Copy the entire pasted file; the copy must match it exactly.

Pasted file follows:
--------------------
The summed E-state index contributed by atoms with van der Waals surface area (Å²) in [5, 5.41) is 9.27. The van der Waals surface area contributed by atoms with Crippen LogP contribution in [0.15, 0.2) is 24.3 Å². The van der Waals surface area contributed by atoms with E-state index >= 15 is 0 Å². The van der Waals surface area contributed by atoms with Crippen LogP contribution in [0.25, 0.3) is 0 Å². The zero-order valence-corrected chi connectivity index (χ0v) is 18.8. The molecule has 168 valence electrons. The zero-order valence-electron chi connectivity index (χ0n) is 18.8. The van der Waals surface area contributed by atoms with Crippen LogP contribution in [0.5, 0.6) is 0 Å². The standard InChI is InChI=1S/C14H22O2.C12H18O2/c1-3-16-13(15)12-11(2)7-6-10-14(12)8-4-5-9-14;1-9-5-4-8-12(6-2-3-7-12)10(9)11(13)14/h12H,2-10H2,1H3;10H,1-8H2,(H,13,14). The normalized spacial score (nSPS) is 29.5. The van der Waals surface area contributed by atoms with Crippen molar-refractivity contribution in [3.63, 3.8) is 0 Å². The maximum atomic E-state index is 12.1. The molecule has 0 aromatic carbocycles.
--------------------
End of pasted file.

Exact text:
The summed E-state index contributed by atoms with van der Waals surface area (Å²) in [5, 5.41) is 9.27. The van der Waals surface area contributed by atoms with Crippen LogP contribution in [0.15, 0.2) is 24.3 Å². The van der Waals surface area contributed by atoms with E-state index >= 15 is 0 Å². The van der Waals surface area contributed by atoms with Crippen LogP contribution in [0.25, 0.3) is 0 Å². The zero-order valence-corrected chi connectivity index (χ0v) is 18.8. The molecule has 168 valence electrons. The zero-order valence-electron chi connectivity index (χ0n) is 18.8. The van der Waals surface area contributed by atoms with Crippen LogP contribution in [0.5, 0.6) is 0 Å². The standard InChI is InChI=1S/C14H22O2.C12H18O2/c1-3-16-13(15)12-11(2)7-6-10-14(12)8-4-5-9-14;1-9-5-4-8-12(6-2-3-7-12)10(9)11(13)14/h12H,2-10H2,1H3;10H,1-8H2,(H,13,14). The normalized spacial score (nSPS) is 29.5. The van der Waals surface area contributed by atoms with Crippen molar-refractivity contribution in [3.63, 3.8) is 0 Å². The maximum atomic E-state index is 12.1. The molecule has 0 aromatic carbocycles.